Telling customers they are underperforming never seemed like a great business model to me. Benchmarking can have that exact effect – 60% aren’t performing well if you remember teachers grading on the curve back in school. Those at the top of the curve might enjoy the satisfaction of knowing they are the stars, but how do you gently push the below-average customers to step up their game?
I understand that benchmarking can be used effectively, but I also know sometimes it hurts. An example of benchmarking many can relate to is the medical community’s use of BMI(Body Mass Index). At my height of six feet two inches, my weight bounces from 220 to 214 pounds, so I move from one benchmarking category to another, leading my very slender, young(and blunt) doctor to proclaim, “Congratulations, you’ve moved from obese to grossly overweight.” I need to get below 190 pounds to reach “normal.”
Benchmarking can serve the purpose of providing as a kick in the pants to exercise more and eat less. The problem with agronomic benchmarking is that the solutions to reaching better numbers aren’t as obvious as exercising and eating less.
When seed companies tell you that the genetic potential of a bag of seed corn is 500 bushels per acre it starts going downhill once you open the bag, it’s almost implied that you are the one who is failing to perform.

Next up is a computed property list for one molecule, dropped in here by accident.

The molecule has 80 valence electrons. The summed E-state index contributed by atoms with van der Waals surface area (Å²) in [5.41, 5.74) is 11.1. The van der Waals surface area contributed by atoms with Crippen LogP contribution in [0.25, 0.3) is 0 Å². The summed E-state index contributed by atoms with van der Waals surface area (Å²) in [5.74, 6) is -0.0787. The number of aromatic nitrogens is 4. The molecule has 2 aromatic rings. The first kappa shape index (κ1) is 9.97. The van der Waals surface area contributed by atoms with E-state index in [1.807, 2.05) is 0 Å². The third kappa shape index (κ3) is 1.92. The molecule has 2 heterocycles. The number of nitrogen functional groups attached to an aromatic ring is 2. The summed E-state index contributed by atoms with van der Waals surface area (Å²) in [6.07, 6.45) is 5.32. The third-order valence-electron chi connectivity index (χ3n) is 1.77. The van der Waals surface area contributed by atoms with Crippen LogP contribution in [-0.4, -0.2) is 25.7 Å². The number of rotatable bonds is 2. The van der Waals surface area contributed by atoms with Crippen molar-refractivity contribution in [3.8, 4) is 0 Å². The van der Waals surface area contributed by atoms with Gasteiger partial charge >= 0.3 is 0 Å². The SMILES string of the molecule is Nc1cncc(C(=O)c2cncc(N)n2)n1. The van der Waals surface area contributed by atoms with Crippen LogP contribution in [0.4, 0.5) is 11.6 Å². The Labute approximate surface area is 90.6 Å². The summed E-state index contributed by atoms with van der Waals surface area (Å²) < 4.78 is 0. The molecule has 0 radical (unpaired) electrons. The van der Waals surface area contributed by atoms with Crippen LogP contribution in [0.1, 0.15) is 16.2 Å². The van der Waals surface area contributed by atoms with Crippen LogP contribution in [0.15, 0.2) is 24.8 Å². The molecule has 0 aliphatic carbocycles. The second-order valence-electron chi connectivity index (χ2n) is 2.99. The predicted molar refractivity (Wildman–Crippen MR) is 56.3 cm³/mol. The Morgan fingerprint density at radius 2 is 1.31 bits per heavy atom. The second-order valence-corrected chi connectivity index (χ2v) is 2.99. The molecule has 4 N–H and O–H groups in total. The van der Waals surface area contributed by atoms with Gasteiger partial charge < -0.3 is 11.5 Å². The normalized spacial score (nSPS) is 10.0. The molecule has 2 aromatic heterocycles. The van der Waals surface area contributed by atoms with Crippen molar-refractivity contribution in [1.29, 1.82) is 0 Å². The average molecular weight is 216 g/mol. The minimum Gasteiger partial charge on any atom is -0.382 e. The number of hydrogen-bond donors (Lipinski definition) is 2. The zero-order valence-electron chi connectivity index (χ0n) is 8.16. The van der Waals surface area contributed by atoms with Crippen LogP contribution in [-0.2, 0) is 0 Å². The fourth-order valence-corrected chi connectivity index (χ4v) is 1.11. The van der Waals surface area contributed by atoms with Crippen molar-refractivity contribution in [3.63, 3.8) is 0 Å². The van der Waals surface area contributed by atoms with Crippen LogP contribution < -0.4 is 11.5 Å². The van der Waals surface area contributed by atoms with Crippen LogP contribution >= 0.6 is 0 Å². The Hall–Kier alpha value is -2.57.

Comparing my yields to others in counties I farm might be OK unless I farm the poorest soils in each county; then I might resent someone pointing out the obvious – that my yields are below average. Comparing my yields to those of others who farm the same soils in my part of the state is better, but being labeled in the bottom quartile isn’t fair if I didn’t get similar rainfall. Even if both soils and weather are similar, what about rotations? What about cost of production? maybe all those higher yields came with high production costs.
So what are the keys to meaningful agronomic benchmarking? I’d suggest these as a few of the important keys:
- Realistically quantify the growing environment to get closer to an apples-to-apples comparison.
- Look long term – for trends over multiple years. Everyone has a great or bad year once in a while, but looking at longer-term trends is more meaningful.
- The more depth of data the more value in benchmarking. Depth will provide you with more confidence in the comparison, as well as some answers.
The best benchmarking services don’t just tell you where you rank – they also tell you why. What does the data say you need to change to perform better or keep doing to stay on top?